“The snake which cannot cast its skin has to die. As well the minds which are prevented from changing their opinions; they cease to be mind.”
― Friedrich Nietzsche
When I began personal training almost 12 years ago, I thought I knew it all. My training experience was based on a few years of training myself and a year of training with a bodybuilder in Texas. My physique looked good because my training was focused on that end, muscle size (hypertrophy). That is what I knew and that is how I trained my clients. I would scoff at the mere site of a stability ball or a foam roller, and corrective exercise to me was something for physical therapists or chiropractors.
Over the years, I began to read more, and began to experiment with different styles of training. I studied core training, functional training, sports performance and corrective exercise intently. I tested what the current research suggested and found success in some areas, and a lack of results in others. I kept the stuff that worked, and discarded the rest.
As time went by, I was able to identify easier the sources of fitness information worth studying, as well as the Internet fluff not worth my consideration.
On many, many occasions I have been forced to question some of my fitness “truths” and often had to change entirely my paradigm on my training philosophy.
That brings me to the point of this blog.
The fitness industry is ever changing. The current state of research will suggest one method of training, and evolve into something else months later. The key is to:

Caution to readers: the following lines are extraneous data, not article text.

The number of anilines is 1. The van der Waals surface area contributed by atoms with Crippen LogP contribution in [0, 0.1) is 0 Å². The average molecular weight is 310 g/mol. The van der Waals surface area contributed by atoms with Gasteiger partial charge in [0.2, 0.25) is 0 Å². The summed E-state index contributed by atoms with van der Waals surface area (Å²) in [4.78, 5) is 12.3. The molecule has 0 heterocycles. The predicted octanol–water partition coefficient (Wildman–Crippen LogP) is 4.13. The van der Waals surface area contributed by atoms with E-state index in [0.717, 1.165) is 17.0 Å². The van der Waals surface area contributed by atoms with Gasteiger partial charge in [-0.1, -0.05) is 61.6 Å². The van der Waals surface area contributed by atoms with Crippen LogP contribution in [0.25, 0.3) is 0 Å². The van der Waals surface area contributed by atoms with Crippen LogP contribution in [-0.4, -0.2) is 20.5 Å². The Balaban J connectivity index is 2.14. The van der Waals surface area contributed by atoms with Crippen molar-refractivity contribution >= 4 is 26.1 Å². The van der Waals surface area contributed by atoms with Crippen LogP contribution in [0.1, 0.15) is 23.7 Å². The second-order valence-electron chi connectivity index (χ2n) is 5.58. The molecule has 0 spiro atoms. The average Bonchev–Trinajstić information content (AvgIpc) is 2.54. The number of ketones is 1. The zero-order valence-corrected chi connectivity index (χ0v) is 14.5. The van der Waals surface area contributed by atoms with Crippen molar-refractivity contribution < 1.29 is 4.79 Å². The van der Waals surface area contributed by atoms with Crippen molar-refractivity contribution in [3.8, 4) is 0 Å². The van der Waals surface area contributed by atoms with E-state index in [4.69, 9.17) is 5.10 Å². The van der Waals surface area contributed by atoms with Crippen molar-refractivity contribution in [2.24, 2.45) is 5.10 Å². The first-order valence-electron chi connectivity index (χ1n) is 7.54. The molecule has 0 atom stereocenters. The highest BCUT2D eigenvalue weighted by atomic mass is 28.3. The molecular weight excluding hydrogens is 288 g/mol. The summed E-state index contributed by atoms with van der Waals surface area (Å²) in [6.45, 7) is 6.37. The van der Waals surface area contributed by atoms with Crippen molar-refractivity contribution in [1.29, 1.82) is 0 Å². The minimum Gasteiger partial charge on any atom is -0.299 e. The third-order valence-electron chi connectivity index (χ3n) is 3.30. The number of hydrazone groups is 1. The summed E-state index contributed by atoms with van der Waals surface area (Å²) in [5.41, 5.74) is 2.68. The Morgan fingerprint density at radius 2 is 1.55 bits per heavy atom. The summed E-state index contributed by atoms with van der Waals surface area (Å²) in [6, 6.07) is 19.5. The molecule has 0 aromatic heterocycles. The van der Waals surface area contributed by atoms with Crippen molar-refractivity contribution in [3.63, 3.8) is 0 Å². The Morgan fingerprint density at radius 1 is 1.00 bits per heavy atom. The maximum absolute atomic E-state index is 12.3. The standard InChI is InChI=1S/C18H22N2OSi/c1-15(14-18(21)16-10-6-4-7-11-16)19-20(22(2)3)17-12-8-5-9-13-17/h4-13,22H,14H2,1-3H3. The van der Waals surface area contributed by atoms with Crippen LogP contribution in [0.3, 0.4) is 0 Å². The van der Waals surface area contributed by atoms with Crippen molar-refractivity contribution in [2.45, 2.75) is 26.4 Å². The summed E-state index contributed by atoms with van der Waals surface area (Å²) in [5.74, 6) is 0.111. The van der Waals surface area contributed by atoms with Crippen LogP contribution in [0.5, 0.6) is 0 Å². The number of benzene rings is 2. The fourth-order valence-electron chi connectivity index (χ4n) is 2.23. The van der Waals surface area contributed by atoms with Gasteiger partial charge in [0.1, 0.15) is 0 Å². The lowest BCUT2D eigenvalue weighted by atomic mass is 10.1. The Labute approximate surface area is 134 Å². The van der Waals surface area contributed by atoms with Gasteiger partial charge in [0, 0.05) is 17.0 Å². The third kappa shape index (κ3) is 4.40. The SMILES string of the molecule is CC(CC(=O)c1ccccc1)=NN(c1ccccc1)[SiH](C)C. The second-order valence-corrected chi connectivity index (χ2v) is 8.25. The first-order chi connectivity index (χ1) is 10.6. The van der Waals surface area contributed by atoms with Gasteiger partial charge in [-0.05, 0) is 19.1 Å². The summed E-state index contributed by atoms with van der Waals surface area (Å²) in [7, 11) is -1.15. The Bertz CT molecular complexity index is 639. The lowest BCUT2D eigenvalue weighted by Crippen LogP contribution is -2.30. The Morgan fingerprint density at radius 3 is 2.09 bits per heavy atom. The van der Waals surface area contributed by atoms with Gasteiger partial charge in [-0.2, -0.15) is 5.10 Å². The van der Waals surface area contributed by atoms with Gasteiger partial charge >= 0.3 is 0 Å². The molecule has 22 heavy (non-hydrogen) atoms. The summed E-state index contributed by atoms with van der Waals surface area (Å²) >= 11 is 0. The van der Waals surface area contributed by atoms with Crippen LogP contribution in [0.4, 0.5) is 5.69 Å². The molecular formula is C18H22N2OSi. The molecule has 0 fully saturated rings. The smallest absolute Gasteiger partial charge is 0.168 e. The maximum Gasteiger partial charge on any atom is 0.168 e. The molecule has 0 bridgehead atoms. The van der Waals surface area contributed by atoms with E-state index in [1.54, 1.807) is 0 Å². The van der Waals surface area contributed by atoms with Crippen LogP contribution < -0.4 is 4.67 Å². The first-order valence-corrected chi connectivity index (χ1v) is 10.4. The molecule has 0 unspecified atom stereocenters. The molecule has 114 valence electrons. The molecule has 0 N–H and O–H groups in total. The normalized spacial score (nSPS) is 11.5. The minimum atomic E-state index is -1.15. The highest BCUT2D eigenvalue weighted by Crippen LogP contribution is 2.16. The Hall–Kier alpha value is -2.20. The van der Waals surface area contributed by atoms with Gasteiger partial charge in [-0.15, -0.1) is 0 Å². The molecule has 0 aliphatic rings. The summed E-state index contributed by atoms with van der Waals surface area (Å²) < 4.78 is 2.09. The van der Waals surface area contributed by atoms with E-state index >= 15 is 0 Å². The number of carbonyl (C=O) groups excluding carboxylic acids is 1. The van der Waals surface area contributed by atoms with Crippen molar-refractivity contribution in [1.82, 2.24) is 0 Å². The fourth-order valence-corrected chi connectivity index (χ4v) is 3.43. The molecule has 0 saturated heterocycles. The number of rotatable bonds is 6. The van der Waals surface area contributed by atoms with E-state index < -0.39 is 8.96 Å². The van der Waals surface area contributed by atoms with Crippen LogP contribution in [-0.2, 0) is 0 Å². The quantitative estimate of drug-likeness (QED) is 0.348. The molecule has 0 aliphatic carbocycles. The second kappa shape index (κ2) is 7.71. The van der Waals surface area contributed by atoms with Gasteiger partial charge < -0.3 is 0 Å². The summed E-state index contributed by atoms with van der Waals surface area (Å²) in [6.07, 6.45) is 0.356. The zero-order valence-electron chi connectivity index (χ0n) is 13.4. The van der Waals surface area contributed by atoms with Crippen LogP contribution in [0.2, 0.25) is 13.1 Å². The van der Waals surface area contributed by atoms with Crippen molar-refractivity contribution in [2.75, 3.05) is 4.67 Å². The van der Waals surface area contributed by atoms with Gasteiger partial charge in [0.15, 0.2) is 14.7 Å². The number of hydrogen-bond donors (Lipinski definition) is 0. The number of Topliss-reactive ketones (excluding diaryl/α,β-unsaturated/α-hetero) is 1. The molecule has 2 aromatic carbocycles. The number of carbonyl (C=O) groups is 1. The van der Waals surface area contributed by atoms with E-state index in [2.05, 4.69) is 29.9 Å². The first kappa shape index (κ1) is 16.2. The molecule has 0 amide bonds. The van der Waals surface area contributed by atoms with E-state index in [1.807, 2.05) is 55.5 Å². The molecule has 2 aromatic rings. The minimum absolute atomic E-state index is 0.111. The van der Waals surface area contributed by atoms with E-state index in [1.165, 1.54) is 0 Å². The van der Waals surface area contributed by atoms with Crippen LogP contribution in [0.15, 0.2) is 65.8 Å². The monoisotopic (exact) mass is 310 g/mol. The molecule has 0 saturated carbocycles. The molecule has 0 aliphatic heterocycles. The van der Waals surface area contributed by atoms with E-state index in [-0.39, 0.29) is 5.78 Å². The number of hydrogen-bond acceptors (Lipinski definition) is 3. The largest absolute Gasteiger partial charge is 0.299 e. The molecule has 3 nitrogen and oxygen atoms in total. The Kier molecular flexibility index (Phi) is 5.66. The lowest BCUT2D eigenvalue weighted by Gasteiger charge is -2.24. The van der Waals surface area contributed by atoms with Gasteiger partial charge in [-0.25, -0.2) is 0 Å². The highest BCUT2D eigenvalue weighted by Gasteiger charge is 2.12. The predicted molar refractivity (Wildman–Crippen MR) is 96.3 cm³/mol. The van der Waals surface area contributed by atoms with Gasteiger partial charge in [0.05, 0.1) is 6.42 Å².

a) stay on top of the current information, as it is the best available information at the time and:
b) be able to trash your comfortable way of training and thinking for something that is a proven better way.
This is difficult to do, as training with a certain philosophy is comfortable. You know the routine exactly and can deliver the information impeccably. The problem is, if you’re not adapting to the current available information on your skill, you are dis servicing yourself and your clients.
With that said, I would like to offer two insights on fitness that will probably change in the coming few years, but are as true as the research is current right now.
1) Planks for time are a waste of time
Bottom line, after about 15 seconds, even the strongest core begins asking for help. More often than not, it’s from the the hip flexors. If you want to train the TVA and the core muscles as a unit, train the plank with a load for no more than 15 seconds.
2) Prescribing a predetermined squat depth can be harmful.
Squat depth is something that is unique to the individual and their unique capabilities. Forcing a deep squat depth usually ends with a host of compensations that can harm the trainee and burn in faulty movement patterns. It kills me personally when I hear a comment of “you need to squat deeper for a real squat.” This deep squat is usually achieved through massive hip flexion to make up for limited ankle mobility, loading the lumber spine extensively. It’s an ugly and harmful squat. Rule of thumb, squat to your “comfortable range of motion,” which may change as you correct some movement issues.
I’ll be addressing a few more fitness issues that current research has given us better insight into in future posts.
Matt Pirtle, MA CSCS